We were heads-down last week, working to release Joe Kissell’s “Take Control of Upgrading to Mountain Lion” and the pre-order version of Matt Neuburg’s “Take Control of Using Mountain Lion,” so those announcements feature prominently in this issue. Also this week, Glenn Fleishman proposes a simple tweak to the iOS Camera app that could put QR Codes into the mainstream, and Adam Engst looks in depth at the fascinating collaboration tool Trello, which has become a core part of how we run TidBITS and Take Control. Notable software releases this week include Keyboard Maestro 5.3.1, SpamSieve 2.9.2, Hazel 3.0.9, and ClamXav 2.3.1.
QR Codes, the 2D codes you see increasingly on products, ads, and billboards these days, are laughed at. Who uses them? Apple could change this quite easily.
It’s nearly time for another upgrade to Mac OS X, and to help you prepare for a trouble-free experience, we’re pleased to bring you Joe Kissell’s “Take Control of Upgrading to Mountain Lion,” the latest version of a book he has written for every big cat since Panther. It’s available now with a $5-off introductory price, and will receive a free update with all the details once Apple lifts our non-disclosure agreement. You can also pre-order Matt Neuburg’s “Take Control of Using Mountain Lion,” again with a $5-off introductory price.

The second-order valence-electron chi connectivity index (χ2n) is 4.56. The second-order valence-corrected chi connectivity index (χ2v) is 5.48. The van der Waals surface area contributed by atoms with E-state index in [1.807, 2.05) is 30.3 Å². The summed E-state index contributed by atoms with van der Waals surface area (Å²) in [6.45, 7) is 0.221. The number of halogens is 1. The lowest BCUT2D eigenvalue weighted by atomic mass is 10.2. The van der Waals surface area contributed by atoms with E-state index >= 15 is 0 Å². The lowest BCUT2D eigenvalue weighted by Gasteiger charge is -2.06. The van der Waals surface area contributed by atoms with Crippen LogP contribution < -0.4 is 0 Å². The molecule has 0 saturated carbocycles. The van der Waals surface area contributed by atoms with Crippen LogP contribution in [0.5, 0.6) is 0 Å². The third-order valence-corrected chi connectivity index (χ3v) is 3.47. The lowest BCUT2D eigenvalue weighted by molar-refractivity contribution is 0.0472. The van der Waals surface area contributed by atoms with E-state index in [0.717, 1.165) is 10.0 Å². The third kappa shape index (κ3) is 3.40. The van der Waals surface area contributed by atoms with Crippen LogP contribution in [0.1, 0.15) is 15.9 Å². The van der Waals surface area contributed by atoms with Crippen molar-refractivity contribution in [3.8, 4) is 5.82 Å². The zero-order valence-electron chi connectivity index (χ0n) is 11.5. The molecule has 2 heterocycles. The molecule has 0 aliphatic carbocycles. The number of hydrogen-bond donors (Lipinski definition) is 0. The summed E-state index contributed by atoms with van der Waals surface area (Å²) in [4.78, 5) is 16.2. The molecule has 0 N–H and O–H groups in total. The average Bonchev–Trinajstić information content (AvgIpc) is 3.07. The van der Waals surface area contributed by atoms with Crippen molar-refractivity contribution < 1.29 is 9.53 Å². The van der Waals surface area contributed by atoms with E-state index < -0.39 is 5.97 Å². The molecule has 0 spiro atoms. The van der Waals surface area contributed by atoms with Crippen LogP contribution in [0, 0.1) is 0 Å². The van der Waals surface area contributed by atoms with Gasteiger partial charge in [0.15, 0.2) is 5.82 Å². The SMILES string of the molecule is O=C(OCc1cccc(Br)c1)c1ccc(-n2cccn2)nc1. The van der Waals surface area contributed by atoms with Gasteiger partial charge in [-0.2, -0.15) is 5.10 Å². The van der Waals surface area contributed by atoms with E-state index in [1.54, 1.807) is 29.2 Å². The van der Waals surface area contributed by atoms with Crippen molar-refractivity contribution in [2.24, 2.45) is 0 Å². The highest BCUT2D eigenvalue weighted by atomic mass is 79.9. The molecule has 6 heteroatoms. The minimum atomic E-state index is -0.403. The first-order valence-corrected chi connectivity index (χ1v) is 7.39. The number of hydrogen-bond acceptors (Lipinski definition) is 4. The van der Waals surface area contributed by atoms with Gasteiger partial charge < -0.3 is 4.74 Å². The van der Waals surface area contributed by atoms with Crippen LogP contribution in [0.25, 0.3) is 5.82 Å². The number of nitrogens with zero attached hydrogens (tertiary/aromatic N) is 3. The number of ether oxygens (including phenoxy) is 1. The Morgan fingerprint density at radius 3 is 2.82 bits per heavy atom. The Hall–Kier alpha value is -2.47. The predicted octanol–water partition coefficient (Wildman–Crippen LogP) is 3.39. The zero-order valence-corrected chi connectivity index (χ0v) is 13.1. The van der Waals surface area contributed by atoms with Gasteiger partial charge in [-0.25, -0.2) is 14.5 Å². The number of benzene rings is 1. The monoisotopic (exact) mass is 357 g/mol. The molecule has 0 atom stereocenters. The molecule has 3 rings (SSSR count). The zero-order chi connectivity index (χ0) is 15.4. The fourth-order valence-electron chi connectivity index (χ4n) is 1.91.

We’ve started using the online collaboration tool Trello for TidBITS, Take Control, and various personal activities. It’s more interesting than other task management tools we’ve tried because it doesn’t force us into specific ways of thinking or working, but lets us configure our own approaches.
Notable software releases this week include Keyboard Maestro 5.3.1, SpamSieve 2.9.2, Hazel 3.0.9, and ClamXav 2.3.1.
Apple’s App Store weathered a few storms last week, with what might have been a Trojan horse sneaking through the approval process and a problem that caused all new and updated apps downloaded for a few days to be corrupted. Our linked articles have the details, along with a pointer to Mozilla’s announcement of Thunderbird going into maintenance mode and Glenn Fleishman outlining his working methods at Macdrifter.